Celtic wedding rings employ the knot, a motif unique to Celtic art and a perfect symbolic representation of matrimony. Before we discuss Celtic wedding rings, a brief discussion of the origins of the form is in order. The term “Celts” refers to a large number of different ethnic and tribal groups united by the Celtic language. The Celtic language is, more properly, a group of Indo-European languages identified by linguists as being of common origin.
While it was once believed that Celts shared a common tribal source, more recent archaeological evidence indicates the Celtic culture was spread through the conquering of and trade with different cultures. There is no common ancestral heritage to the many branches of Celtic culture, and which of the cultures came first is lost in the long-gone annals of prehistory.
The term “Celtic art,” which includes Celtic jewelry, refers to stylistic similarities between artifacts of different cultures that suggest a prehistoric relationship to those who spoke the “Proto-Celtic” language. In modern terms, it refers to 18th century Celtic revival art, which was an expression of the desire of contemporary Celts in the British Isles to distinguish themselves from the Anglo-Saxon roots of the English.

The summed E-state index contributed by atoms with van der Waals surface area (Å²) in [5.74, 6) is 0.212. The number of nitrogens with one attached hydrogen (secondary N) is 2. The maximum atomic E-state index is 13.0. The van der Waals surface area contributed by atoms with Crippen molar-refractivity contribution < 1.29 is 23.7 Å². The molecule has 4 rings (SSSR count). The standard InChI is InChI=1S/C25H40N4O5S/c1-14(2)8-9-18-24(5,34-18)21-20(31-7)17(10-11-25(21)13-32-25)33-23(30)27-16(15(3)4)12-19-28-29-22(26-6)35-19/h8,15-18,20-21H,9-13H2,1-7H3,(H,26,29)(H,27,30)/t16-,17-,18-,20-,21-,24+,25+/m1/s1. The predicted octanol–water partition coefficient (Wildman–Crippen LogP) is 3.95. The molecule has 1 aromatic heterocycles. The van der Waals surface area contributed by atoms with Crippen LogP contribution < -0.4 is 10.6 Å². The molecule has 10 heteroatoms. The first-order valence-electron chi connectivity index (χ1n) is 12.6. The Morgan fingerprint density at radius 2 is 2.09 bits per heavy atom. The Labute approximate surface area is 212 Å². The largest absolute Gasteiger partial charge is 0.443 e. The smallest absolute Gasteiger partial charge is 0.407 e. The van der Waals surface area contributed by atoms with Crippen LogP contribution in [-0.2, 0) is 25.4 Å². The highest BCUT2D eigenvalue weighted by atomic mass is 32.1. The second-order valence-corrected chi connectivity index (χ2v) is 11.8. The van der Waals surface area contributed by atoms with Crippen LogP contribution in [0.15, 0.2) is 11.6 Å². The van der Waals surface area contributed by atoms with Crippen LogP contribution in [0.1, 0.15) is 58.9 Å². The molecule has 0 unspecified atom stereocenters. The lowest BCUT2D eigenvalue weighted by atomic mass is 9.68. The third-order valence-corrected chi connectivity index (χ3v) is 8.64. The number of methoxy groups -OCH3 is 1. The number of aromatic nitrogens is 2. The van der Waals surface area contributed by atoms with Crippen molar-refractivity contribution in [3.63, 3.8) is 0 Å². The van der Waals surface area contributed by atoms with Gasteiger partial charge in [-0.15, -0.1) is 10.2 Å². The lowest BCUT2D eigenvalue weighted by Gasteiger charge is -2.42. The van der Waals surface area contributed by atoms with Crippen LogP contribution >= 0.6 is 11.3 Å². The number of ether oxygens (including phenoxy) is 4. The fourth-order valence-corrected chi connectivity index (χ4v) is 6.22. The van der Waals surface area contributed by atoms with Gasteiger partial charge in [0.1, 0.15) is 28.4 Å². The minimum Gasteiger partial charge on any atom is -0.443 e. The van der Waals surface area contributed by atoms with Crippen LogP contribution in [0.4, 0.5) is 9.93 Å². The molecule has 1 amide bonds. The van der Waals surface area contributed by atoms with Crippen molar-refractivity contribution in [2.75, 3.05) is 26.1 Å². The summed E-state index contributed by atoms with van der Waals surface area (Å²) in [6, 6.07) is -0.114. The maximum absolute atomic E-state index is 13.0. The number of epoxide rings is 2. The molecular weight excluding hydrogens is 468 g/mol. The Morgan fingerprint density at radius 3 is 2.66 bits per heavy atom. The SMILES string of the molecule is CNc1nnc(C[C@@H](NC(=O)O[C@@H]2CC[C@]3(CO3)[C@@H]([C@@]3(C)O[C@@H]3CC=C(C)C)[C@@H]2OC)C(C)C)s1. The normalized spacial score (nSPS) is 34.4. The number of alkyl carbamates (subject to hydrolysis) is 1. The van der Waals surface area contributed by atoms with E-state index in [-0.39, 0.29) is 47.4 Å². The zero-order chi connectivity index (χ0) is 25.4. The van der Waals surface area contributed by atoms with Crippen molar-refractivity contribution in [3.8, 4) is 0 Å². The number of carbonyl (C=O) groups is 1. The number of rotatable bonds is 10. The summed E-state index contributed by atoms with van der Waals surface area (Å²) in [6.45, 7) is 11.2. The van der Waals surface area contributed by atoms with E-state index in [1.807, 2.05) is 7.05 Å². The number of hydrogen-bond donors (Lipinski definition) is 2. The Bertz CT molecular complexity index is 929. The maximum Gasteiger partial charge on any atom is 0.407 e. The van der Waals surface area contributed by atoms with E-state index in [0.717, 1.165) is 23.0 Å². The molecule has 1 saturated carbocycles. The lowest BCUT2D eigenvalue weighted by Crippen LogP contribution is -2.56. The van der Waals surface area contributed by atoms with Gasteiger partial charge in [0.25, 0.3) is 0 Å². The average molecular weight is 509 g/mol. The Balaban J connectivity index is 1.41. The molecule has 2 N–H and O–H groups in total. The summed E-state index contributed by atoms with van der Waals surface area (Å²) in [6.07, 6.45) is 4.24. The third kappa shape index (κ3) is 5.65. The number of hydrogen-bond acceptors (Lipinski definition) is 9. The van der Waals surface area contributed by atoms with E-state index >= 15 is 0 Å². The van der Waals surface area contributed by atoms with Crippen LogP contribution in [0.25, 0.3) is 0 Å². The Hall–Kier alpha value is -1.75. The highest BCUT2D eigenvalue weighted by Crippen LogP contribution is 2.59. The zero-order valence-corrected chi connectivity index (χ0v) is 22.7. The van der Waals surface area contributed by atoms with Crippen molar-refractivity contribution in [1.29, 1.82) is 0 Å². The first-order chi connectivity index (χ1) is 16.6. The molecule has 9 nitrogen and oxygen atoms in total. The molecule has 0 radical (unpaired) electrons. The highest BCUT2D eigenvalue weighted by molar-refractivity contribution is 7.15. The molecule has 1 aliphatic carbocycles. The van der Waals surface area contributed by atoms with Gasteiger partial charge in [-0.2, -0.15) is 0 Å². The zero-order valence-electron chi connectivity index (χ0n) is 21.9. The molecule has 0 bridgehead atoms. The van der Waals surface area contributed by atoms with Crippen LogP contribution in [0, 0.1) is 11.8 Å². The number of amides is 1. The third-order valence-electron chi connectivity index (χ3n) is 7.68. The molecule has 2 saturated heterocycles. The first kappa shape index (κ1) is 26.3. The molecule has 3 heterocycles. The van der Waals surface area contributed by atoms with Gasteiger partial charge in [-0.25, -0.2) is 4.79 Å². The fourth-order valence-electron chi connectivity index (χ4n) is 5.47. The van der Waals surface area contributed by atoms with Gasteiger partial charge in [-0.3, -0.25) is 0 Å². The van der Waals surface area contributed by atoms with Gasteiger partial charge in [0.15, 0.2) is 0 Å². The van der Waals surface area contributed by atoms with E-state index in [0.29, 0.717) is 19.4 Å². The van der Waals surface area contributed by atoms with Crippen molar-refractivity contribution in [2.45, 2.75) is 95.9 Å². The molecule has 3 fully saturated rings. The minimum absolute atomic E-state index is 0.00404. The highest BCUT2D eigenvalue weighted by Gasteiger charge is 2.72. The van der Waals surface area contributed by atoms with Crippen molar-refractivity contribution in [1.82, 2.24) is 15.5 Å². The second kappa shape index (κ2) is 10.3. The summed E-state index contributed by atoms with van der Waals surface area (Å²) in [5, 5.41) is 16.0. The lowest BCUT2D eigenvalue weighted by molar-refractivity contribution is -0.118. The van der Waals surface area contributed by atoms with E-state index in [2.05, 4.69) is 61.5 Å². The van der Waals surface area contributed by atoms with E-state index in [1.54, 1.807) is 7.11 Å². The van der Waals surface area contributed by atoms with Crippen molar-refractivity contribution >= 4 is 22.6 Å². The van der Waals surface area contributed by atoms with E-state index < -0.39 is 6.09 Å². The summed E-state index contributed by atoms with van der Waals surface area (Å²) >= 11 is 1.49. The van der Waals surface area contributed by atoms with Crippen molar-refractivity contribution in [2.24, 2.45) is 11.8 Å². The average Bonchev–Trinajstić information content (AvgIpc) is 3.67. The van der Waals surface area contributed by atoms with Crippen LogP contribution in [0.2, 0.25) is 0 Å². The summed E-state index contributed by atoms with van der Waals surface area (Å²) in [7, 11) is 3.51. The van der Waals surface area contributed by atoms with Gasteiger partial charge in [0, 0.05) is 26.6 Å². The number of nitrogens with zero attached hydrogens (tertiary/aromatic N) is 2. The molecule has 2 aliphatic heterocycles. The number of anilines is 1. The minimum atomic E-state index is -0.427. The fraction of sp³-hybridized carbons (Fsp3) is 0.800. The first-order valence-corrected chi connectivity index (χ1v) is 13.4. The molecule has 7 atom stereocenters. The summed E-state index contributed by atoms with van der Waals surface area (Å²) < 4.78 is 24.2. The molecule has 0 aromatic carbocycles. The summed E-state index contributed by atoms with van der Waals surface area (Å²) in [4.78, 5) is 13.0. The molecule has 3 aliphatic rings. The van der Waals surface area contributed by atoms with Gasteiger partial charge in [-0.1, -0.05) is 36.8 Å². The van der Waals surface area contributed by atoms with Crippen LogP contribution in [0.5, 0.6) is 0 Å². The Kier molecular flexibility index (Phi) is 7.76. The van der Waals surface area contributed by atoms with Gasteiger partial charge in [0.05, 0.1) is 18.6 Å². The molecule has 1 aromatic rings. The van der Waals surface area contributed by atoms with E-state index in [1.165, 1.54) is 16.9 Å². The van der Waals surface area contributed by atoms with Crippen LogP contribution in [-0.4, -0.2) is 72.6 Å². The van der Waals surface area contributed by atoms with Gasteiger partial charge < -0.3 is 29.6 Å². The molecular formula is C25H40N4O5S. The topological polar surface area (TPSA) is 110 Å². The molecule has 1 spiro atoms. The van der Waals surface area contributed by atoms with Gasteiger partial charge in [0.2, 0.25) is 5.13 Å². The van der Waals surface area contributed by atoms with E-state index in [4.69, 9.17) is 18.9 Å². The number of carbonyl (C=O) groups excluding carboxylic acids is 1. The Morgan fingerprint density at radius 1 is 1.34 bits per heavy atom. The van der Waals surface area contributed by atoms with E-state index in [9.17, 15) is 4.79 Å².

Celtic art is primarily ornamental, making it well suited to jewelry. In this it has more in common with Arabic art than with the representational art of the classical tradition. Unlike Arabic art, however, Celtic art avoids straight lines and employs symmetry only sparingly.
A common and unique motif in Celtic art is the knot. It is used to symbolize infinity, eternity and union. It is this that makes Celtic bands uniquely suited for matrimonial jewelry.
There are some beautiful three dimensional Celtic wedding rings available. These designs do not have the traditional flat band with solid, even edges. The band is formed by the loops of the featured knot pattern, with open spaces captured within the design. A variation on this is two solid ring edges serving as a frame for a graceful flow of rope-like metal capturing open space within the design.
Common patterns used in Celtic wedding bands are the Infinity Motif (a two strand braid), the Trinity Knot (three interlocked petal-shapes, commonly found in Catholic Churches and similar to the universal sign representation for nuclear), the Celtic Knot, the Celtic Circle, the Newgrange Spiral, the Celtic Spiral and the Celtic Heart. The number of possible combinations of these designs is extremely large. When we add the ingenuity of modern artisans in edging styles and gem insets, Celtic wedding rings for every taste are available.